Report on Bulusan (Philippines) — 5 October-11 October 2022
Smithsonian / US Geological Survey Weekly Volcanic Activity Report,
5 October-11 October 2022
Managing Editor: Sally Kuhn Sennert
Please cite this report as:
Global Volcanism Program, 2022. Report on Bulusan (Philippines). In: Sennert, S K (ed.), Weekly Volcanic Activity Report, 5 October-11 October 2022. Smithsonian Institution and US Geological Survey.
12.769°N, 124.056°E; summit elev. 1535 m
All times are local (unless otherwise noted)
PHIVOLCS issued a special advisory for Bulusan on 7 October, noting that 29 volcanic earthquakes were recorded from 0500 on 6 October until the time the report was issued at 1500 on 7 October. Minor white steam emissions rose from vents in the crater and from NW vents. Data from continuous GPS and radial tilt measurements indicated short-term inflation on the S flanks since April 2022. The inflation and increased seismicity were likely caused by shallow hydrothermal processes. The Alert Level remained at 0 (on a scale of 0-5) and PHIVOLCS reminded the public not to enter the 4-km-radius Permanent Danger Zone (PDZ) nor the 2 km Extended Danger Zone (EDZ) on the SE flank.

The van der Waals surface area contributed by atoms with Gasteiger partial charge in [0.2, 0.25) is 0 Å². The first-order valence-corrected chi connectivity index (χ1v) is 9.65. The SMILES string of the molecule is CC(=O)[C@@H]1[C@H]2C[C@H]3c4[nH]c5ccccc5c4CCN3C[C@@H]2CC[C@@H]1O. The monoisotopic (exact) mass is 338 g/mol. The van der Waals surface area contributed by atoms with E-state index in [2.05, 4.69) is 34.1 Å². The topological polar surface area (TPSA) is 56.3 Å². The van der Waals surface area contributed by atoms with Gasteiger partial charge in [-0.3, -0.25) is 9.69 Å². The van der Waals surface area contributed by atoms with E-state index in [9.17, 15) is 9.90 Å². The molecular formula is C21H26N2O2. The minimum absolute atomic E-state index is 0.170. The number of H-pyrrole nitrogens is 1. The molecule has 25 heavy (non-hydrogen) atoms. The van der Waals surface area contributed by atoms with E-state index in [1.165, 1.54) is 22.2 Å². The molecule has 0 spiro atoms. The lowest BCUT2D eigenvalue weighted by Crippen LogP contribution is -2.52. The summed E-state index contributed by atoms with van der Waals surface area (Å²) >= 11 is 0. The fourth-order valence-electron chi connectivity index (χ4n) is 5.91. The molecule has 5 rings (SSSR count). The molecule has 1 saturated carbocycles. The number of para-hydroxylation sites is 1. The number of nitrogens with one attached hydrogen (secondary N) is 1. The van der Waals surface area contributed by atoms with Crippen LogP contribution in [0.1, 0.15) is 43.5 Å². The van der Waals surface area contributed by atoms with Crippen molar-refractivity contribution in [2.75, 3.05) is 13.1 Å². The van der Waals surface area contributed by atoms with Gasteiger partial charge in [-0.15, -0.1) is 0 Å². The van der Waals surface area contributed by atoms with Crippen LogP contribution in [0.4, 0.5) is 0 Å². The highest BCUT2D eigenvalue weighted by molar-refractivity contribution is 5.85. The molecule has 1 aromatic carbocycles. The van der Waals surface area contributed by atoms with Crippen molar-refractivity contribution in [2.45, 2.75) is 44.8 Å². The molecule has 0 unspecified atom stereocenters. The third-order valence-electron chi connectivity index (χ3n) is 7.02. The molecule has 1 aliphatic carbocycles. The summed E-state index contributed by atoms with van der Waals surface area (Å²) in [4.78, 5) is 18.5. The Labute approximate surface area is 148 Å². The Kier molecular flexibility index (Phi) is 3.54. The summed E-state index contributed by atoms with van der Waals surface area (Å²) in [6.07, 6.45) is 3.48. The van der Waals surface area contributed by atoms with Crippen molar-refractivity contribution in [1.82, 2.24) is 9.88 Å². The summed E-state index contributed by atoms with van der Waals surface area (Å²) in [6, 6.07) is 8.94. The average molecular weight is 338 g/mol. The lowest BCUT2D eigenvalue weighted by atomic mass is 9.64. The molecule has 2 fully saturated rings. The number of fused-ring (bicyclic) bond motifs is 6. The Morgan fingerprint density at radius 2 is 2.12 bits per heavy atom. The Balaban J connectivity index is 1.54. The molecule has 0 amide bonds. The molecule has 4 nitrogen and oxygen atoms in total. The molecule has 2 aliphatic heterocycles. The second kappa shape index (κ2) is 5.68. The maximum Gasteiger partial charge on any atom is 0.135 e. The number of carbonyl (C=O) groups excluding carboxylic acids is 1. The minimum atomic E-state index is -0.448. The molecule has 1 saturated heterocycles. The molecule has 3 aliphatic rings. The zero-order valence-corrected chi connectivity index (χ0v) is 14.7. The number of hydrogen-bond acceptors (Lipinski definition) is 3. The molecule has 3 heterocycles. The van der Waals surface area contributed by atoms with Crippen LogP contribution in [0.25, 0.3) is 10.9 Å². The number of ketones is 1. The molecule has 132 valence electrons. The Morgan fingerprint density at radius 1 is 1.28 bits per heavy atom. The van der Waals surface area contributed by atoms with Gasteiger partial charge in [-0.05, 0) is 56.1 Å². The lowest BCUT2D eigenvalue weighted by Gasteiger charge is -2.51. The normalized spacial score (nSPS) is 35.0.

Geological Summary. Luzon's southernmost volcano, Bulusan, was constructed along the rim of the 11-km-diameter dacitic-to-rhyolitic Irosin caldera, which was formed about 36,000 years ago. It lies at the SE end of the Bicol volcanic arc occupying the peninsula of the same name that forms the elongated SE tip of Luzon. A broad, flat moat is located below the topographically prominent SW rim of Irosin caldera; the NE rim is buried by the andesitic complex. Bulusan is flanked by several other large intracaldera lava domes and cones, including the prominent Mount Jormajan lava dome on the SW flank and Sharp Peak to the NE. The summit is unvegetated and contains a 300-m-wide, 50-m-deep crater. Three small craters are located on the SE flank. Many moderate explosive eruptions have been recorded since the mid-19th century.